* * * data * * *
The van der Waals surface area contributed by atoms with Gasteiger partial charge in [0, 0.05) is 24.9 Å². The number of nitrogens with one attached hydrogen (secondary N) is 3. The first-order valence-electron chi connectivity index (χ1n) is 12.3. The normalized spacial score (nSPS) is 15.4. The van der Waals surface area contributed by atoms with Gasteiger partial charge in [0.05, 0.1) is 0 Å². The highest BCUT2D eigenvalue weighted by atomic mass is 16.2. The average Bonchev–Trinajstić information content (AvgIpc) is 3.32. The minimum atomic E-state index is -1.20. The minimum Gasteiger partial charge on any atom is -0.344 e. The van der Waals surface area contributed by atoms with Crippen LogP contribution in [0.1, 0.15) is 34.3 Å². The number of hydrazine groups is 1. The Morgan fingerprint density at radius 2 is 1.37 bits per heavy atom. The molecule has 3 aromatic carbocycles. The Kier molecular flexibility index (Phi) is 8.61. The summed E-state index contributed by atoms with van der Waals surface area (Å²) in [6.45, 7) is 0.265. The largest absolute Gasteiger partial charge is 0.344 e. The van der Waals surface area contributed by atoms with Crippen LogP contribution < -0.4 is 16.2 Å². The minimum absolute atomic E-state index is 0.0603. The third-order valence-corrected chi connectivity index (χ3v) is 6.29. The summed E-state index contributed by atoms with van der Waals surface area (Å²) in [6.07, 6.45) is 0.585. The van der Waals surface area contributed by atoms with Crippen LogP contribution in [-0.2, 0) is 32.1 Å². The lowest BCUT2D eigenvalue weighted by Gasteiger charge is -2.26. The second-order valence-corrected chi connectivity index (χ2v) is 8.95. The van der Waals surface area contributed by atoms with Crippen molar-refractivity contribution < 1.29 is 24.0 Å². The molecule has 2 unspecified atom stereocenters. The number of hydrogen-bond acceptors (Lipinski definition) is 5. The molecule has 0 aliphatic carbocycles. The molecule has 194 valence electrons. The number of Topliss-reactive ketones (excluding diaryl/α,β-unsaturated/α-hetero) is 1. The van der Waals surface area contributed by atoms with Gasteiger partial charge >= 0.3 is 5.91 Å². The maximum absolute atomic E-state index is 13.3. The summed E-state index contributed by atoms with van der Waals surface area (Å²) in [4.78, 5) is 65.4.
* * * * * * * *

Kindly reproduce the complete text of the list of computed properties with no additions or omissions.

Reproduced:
The van der Waals surface area contributed by atoms with Gasteiger partial charge in [0, 0.05) is 24.9 Å². The number of nitrogens with one attached hydrogen (secondary N) is 3. The first-order valence-electron chi connectivity index (χ1n) is 12.3. The normalized spacial score (nSPS) is 15.4. The van der Waals surface area contributed by atoms with Gasteiger partial charge in [0.05, 0.1) is 0 Å². The highest BCUT2D eigenvalue weighted by atomic mass is 16.2. The average Bonchev–Trinajstić information content (AvgIpc) is 3.32. The minimum atomic E-state index is -1.20. The minimum Gasteiger partial charge on any atom is -0.344 e. The van der Waals surface area contributed by atoms with Crippen LogP contribution in [0.1, 0.15) is 34.3 Å². The number of hydrazine groups is 1. The Morgan fingerprint density at radius 2 is 1.37 bits per heavy atom. The molecule has 3 aromatic carbocycles. The Kier molecular flexibility index (Phi) is 8.61. The summed E-state index contributed by atoms with van der Waals surface area (Å²) in [6.45, 7) is 0.265. The largest absolute Gasteiger partial charge is 0.344 e. The van der Waals surface area contributed by atoms with Crippen LogP contribution < -0.4 is 16.2 Å². The minimum absolute atomic E-state index is 0.0603. The third-order valence-corrected chi connectivity index (χ3v) is 6.29. The summed E-state index contributed by atoms with van der Waals surface area (Å²) in [6.07, 6.45) is 0.585. The van der Waals surface area contributed by atoms with Crippen LogP contribution in [-0.2, 0) is 32.1 Å². The lowest BCUT2D eigenvalue weighted by Gasteiger charge is -2.26. The second-order valence-corrected chi connectivity index (χ2v) is 8.95. The van der Waals surface area contributed by atoms with Crippen molar-refractivity contribution < 1.29 is 24.0 Å². The molecule has 2 unspecified atom stereocenters. The number of hydrogen-bond acceptors (Lipinski definition) is 5. The molecule has 0 aliphatic carbocycles. The molecule has 194 valence electrons. The number of Topliss-reactive ketones (excluding diaryl/α,β-unsaturated/α-hetero) is 1. The van der Waals surface area contributed by atoms with Gasteiger partial charge >= 0.3 is 5.91 Å². The maximum absolute atomic E-state index is 13.3. The summed E-state index contributed by atoms with van der Waals surface area (Å²) in [4.78, 5) is 65.4.